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LOS ANGELES (AP) — The career paramedic dashed into Michael Jackson's bedroom, looked around and listened to a doctor's explanation for why the singer was ostensibly lifeless and came to the conclusion that things didn't add up.
Richard Senneff said the gaunt patient, an IV stand and bag next to the bed and the presence of Dr. Conrad Murray pointed more to a hospice patient, not an international pop superstar about to embark a series of London concerts.
Although the doctor said he was treating Jackson for dehydration and exhaustion and he had just passed out, Senneff recalled how the singer's legs were cold and limp, his open eyes dried out, and his hands and feet turning blue. The doctor never mentioned that he had given Jackson propofol, a powerful anesthetic that authorities say killed the musician, Senneff said.
The medic's testimony during the second day of Murray's preliminary hearing was the latest in a series of witnesses to describe Jackson as lifeless by the time help was summoned.
Senneff will return to the stand on Thursday for defense questioning, which so far hasn't elicited any major contradictions in the prosecution's case.
Deputy District Attorney David Walgren described Murray's actions as "an extreme deviation from the standard of care" — ranging from his use of propofol in Jackson's bedroom, not telling medical personnel about it and improperly administering CPR.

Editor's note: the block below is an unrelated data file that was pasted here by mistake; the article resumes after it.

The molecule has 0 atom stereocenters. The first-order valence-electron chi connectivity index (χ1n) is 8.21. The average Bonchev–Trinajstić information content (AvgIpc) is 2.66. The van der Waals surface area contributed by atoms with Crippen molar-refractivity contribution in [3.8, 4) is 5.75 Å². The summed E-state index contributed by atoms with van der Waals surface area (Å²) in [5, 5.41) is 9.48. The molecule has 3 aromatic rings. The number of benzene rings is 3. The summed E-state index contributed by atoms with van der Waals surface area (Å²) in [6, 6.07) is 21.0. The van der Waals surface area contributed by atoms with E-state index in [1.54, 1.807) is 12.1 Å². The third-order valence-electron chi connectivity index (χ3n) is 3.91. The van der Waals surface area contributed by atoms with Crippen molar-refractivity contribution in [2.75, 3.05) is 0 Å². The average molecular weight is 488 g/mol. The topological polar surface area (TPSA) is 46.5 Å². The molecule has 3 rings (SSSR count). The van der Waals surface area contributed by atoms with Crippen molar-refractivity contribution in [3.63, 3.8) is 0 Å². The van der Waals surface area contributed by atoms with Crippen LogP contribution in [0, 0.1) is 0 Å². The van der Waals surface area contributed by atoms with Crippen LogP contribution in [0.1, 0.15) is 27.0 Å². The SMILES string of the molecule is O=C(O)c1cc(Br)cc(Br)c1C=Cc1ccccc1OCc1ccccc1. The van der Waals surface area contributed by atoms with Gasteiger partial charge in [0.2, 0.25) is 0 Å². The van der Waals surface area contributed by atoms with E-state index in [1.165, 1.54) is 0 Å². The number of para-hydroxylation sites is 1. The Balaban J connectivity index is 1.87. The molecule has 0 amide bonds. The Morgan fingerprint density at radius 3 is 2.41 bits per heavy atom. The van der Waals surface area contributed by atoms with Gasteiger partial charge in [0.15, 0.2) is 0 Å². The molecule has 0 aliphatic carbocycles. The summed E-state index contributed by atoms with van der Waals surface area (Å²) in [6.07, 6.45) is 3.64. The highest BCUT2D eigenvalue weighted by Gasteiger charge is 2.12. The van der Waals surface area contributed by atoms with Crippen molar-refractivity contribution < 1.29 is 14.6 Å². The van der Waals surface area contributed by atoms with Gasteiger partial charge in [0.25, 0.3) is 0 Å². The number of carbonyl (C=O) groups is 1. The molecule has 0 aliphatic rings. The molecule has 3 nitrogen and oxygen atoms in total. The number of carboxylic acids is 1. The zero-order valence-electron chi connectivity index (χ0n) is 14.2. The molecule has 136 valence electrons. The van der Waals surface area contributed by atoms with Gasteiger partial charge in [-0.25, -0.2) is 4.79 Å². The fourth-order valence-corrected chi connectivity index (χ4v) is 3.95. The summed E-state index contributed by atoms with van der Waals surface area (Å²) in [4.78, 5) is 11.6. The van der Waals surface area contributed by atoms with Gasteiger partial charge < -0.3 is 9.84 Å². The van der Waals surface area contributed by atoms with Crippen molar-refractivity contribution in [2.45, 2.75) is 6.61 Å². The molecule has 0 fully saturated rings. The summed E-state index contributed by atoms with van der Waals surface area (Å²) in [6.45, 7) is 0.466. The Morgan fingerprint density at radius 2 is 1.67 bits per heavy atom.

Murray, facing four years if convicted of involuntary manslaughter, has pleaded not guilty. His attorneys say the Houston-based cardiologist did not give Jackson anything that "should have" killed him.
Senneff's testimony came after one of Jackson's former bodyguards, Alberto Alvarez, testified that Murray told him to place medicine vials and an IV bag in other bags before calling 911.
The 34-year-old bodyguard was the only other person in the room with Murray while frantic efforts were being made to revive Jackson.
Alvarez said he was "frozen" at the sight of Jackson laying in bed, a urinary catheter attached and his eyes and mouth open.
"I said, 'Dr. Murray, what happened?' And he said, 'He had a reaction. He had a bad reaction,'" Alvarez recalled.
The singer's children, Prince and Paris, walked into the room at one point and the young girl screamed, "'Daddy!" and started to cry, Alvarez recalled. At the doctor's urging, he ushered them out of the room.
In the courtroom audience, Jackson's mother, Katherine, dabbed at her eyes during the most detailed public account yet of events surrounding the death of her son. She came to court with her husband, Joe, and children Randy, Janet and LaToya. They made no eye contact with Murray across the courtroom.
They heard Alvarez testify that he helped Murray bag the medicine and saw an unidentified "white milky substance" in the bottom of an intravenous bag.
"He just grabbed a handful of bottles, or vials, and he instructed me to put them in a bag," Alvarez testified, adding that Murray also told him to place an intravenous bag into another sack.
After collecting everything and bagging it, Alvarez said, Murray told him to call 911.
Four minutes later, Senneff and his crew arrived at Jackson's rented mansion in the Holmby Hills area of Los Angeles.
He said Wednesday that he saw no signs of the propofol or the other sedatives ultimately found in Jackson's body, and Murray made no mention of the anesthetic as paramedics rushed to try to find some way to save the singer.